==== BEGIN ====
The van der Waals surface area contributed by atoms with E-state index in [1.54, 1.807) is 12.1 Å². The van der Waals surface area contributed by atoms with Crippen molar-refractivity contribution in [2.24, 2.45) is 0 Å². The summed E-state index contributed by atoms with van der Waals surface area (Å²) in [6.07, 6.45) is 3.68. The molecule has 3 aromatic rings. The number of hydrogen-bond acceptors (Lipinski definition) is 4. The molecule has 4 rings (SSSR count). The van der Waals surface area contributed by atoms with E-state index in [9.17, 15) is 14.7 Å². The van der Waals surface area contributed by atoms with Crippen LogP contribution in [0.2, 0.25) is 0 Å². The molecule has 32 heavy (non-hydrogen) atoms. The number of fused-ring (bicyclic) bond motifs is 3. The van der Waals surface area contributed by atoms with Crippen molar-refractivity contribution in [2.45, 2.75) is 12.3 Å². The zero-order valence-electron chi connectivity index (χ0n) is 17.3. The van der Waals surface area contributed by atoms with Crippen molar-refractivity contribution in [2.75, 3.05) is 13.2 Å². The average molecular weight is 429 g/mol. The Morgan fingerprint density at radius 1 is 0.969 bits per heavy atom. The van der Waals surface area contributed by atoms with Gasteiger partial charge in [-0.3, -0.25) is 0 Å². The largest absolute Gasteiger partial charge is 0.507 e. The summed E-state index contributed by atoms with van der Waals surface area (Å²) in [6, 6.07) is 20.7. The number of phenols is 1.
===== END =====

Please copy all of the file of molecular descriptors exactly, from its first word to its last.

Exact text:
The van der Waals surface area contributed by atoms with E-state index in [1.54, 1.807) is 12.1 Å². The van der Waals surface area contributed by atoms with Crippen molar-refractivity contribution in [2.24, 2.45) is 0 Å². The summed E-state index contributed by atoms with van der Waals surface area (Å²) in [6.07, 6.45) is 3.68. The molecule has 3 aromatic rings. The number of hydrogen-bond acceptors (Lipinski definition) is 4. The molecule has 4 rings (SSSR count). The van der Waals surface area contributed by atoms with E-state index in [9.17, 15) is 14.7 Å². The van der Waals surface area contributed by atoms with Crippen LogP contribution in [0.2, 0.25) is 0 Å². The molecule has 32 heavy (non-hydrogen) atoms. The number of fused-ring (bicyclic) bond motifs is 3. The van der Waals surface area contributed by atoms with Crippen molar-refractivity contribution in [2.45, 2.75) is 12.3 Å². The zero-order valence-electron chi connectivity index (χ0n) is 17.3. The van der Waals surface area contributed by atoms with Crippen molar-refractivity contribution in [2.75, 3.05) is 13.2 Å². The average molecular weight is 429 g/mol. The Morgan fingerprint density at radius 1 is 0.969 bits per heavy atom. The van der Waals surface area contributed by atoms with Gasteiger partial charge in [-0.3, -0.25) is 0 Å². The largest absolute Gasteiger partial charge is 0.507 e. The summed E-state index contributed by atoms with van der Waals surface area (Å²) in [6, 6.07) is 20.7. The number of phenols is 1.